ESCAPING THE TRAP.

The debt crisis in certain states will not disappear by magic in 2011. It could even grow worse if European Union members keep reacting the way they did in 2010: slowly, in fits and starts and haphazardly.

The rescue system put in place in stages and then consolidated in December has not distanced the spectre of a wave of sovereign defaults. After financing banks' erring ways, national governments are forced to reduce their debts with austerity plans that endanger already weak growth. Insufficient revenues, swelling interest rates and the absence of alternatives form a trap that could snap shut on the most vulnerable states. A risk of contagion to the rest of Europe, bringing severe economic and social consequences, will remain a possible scenario until the states take the only possible saving measure: a decisive step towards economic, fiscal and budget integration.

The United States is more heavily in debt than the average European state but is not being attacked by markets. Why? Very simply because it constitutes a state that issues and manages its entire debt, whereas the EU does not have this capacity. Each member state is endeavouring on its own to convince investors to count on its reimbursement capacity. The euro is de facto the single currency of states waging an economic war.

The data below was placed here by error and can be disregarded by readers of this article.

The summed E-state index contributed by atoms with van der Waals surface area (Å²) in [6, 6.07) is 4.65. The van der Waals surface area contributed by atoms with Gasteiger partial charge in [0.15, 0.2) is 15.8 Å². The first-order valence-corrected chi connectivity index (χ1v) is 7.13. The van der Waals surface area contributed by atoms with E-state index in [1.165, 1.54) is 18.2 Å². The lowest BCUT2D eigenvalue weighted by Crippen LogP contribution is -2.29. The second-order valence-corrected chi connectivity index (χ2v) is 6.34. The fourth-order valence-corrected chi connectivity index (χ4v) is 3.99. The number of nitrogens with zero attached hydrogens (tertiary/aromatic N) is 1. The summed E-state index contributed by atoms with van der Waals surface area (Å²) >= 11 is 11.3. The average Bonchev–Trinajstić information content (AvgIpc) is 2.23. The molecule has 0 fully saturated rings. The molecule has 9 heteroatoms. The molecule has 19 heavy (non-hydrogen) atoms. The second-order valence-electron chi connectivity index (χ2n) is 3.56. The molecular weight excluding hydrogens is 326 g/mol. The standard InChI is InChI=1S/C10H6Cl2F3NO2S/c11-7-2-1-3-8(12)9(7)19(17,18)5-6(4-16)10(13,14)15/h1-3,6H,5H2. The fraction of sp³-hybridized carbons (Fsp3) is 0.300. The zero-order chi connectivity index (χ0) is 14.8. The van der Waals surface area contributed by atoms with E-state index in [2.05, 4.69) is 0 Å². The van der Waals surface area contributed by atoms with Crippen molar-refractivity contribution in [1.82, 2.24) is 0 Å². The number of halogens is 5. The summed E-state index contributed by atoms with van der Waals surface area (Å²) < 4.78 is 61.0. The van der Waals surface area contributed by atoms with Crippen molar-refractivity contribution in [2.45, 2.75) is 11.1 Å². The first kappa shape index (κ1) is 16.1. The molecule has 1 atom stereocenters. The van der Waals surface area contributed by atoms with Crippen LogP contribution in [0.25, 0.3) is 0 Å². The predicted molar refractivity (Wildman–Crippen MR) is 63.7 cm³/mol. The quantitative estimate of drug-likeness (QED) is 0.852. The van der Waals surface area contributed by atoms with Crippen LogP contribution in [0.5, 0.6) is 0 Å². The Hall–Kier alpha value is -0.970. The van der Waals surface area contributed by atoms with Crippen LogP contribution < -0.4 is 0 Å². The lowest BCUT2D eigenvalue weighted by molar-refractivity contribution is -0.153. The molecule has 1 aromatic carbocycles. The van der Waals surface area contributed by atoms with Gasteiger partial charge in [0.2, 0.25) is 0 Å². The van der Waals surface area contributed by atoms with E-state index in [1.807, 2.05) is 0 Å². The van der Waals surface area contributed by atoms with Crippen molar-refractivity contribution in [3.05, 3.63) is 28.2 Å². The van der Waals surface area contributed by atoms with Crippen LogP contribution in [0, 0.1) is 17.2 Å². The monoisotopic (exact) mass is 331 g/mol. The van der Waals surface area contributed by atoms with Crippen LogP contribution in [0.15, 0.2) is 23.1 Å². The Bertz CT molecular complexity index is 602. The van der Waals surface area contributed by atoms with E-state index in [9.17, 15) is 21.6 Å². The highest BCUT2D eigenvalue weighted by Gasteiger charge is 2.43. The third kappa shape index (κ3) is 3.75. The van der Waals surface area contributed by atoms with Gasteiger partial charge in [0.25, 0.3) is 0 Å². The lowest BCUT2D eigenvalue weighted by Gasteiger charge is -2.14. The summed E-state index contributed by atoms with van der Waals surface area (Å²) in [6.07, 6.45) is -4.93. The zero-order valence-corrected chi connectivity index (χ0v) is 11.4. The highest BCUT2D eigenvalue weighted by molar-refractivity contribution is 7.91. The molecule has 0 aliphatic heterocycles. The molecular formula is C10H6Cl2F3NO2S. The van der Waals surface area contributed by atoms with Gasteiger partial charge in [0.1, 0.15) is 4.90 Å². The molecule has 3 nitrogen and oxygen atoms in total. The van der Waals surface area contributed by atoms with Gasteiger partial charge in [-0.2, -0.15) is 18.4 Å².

In 2004, former European Commission President Jacques Delors (1985-1995) regretted that Economic and Monetary Union (EMU) had "only one leg, the monetary leg". Yet, today, the states continue to do as they like. "If the Union's financial policy is in fact decided in Berlin, its budget policy in London, its agricultural policy in Paris, its regional policy in Warsaw, its military security in Washington, its energy supply in Moscow and its future nowhere, then there's no more Europe," warned French MEP Alain Lamassoure (EPP), pressing for urgent adoption of a European solidarity pact.

The idea of EU loan stock to finance future spending projects had already been proposed by Jacques Delors and was recently taken up again by his present-day successor, Jose Manuel Barroso. On the other hand, the idea of issuing eurobonds to pool the loan capital needed to finance the debts of the EU's most vulnerable member states and to discourage speculators was launched, so far unsuccessfully, by Luxembourg's Prime Minister Jean-Claude Juncker and Italian...

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